I understand that the Deputy is referring to correspondence he submitted to me on 26 March 2013 on behalf of mussel farmers in Lough Foyle who are having trading difficulties. That correspondence notes declining market prices for mussels and the lack of a mussel seed spat fall in Lough Foyle in recent years and requests assistance for growers.
Mussel seed spat fall is a naturally occurring phenomenon. I am informed that scientific knowledge in this area continues to evolve and the reasons for the variability in spat fall from year to year are not well understood by scientists or operators. However, it is believed that climatic factors, such as cold seas and storms in recent years, may have contributed to lesser spat falls. Nevertheless, over 30,000 tonnes of seed was fished in the last 3 years, including over 26,000 from Irish waters. Authorisations to fish mussel seed are issued annually to operators who have access to aquaculture plots for on-growing. These authorisations allow the holder to fish for seed in Irish waters and are not restricted to Lough Foyle. In addition, authorised vessels are permitted to fish for seed in Northern Ireland waters.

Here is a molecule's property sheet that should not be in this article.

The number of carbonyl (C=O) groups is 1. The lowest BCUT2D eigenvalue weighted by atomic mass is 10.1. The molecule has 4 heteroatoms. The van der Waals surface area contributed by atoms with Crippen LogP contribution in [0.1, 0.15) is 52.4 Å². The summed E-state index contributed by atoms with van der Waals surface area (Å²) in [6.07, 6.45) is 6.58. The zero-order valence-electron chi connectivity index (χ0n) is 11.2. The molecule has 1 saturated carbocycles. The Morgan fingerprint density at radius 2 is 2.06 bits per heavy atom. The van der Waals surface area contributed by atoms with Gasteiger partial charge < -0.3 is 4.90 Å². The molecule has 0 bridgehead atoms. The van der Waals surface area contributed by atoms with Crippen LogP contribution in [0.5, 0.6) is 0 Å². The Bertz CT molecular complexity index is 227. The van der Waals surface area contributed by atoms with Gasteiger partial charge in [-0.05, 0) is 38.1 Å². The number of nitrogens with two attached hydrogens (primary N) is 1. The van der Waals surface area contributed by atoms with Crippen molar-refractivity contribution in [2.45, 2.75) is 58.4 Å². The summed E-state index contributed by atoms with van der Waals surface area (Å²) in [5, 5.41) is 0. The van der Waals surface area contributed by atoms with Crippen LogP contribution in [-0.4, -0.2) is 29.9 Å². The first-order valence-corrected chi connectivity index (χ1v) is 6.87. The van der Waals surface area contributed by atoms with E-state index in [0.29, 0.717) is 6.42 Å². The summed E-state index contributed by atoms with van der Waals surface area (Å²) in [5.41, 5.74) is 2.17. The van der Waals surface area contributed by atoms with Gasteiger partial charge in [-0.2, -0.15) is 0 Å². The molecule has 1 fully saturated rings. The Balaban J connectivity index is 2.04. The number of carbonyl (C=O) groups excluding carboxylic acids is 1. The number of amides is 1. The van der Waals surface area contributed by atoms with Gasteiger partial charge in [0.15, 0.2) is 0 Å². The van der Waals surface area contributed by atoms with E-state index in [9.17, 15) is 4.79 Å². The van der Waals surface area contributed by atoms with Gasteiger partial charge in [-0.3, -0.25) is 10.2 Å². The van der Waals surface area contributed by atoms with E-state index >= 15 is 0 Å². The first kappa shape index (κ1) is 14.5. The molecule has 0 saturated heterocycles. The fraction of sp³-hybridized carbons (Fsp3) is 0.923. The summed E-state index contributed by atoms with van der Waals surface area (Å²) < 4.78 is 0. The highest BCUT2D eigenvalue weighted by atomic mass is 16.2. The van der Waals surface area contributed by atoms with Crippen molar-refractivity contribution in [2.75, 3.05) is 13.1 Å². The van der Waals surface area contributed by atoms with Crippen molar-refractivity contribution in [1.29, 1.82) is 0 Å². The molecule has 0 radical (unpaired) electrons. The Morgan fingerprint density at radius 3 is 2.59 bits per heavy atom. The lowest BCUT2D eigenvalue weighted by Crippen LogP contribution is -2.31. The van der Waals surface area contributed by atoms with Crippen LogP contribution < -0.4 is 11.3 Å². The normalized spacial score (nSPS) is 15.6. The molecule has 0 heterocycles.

Under the current measures, there is no provision in the European Fisheries Fund Regulation (1198/2006) allowing financial aid to operators affected by lower market prices or lack of local seed supply.
However, I have asked BIM to provide any other technical assistance that it can to assist operators in Foyle. I understand that BIM has discussed with operators possible alternative sources of seed mussel, including use of long-lines and purchase of seed from third parties. BIM will continue to provide all technical assistance possible.